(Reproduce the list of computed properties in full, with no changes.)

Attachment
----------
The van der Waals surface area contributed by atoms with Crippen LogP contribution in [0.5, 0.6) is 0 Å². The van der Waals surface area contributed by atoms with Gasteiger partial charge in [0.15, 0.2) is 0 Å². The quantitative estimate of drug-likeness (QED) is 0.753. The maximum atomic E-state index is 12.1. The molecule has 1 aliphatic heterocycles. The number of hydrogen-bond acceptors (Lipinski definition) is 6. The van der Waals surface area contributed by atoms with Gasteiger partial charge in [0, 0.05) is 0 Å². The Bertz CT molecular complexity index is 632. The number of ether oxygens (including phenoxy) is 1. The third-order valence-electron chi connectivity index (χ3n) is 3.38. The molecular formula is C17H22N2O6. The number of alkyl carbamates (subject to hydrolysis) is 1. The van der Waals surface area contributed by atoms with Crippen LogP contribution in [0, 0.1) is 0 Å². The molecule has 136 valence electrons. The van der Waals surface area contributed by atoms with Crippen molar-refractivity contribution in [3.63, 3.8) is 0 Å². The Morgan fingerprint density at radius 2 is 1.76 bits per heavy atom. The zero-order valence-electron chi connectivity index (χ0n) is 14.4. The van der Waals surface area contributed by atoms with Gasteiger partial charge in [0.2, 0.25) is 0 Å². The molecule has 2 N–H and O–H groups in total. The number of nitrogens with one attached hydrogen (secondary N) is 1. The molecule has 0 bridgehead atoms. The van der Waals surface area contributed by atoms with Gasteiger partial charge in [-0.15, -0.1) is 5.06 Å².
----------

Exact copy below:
The van der Waals surface area contributed by atoms with Crippen LogP contribution in [0.5, 0.6) is 0 Å². The van der Waals surface area contributed by atoms with Gasteiger partial charge in [0.15, 0.2) is 0 Å². The quantitative estimate of drug-likeness (QED) is 0.753. The maximum atomic E-state index is 12.1. The molecule has 1 aliphatic heterocycles. The number of hydrogen-bond acceptors (Lipinski definition) is 6. The van der Waals surface area contributed by atoms with Gasteiger partial charge in [0, 0.05) is 0 Å². The Bertz CT molecular complexity index is 632. The number of ether oxygens (including phenoxy) is 1. The third-order valence-electron chi connectivity index (χ3n) is 3.38. The molecular formula is C17H22N2O6. The number of alkyl carbamates (subject to hydrolysis) is 1. The van der Waals surface area contributed by atoms with Crippen LogP contribution in [0, 0.1) is 0 Å². The molecule has 136 valence electrons. The van der Waals surface area contributed by atoms with Crippen molar-refractivity contribution in [3.63, 3.8) is 0 Å². The Morgan fingerprint density at radius 2 is 1.76 bits per heavy atom. The zero-order valence-electron chi connectivity index (χ0n) is 14.4. The van der Waals surface area contributed by atoms with Gasteiger partial charge in [0.2, 0.25) is 0 Å². The molecule has 2 N–H and O–H groups in total. The number of nitrogens with one attached hydrogen (secondary N) is 1. The molecule has 0 bridgehead atoms. The van der Waals surface area contributed by atoms with Gasteiger partial charge in [-0.15, -0.1) is 5.06 Å².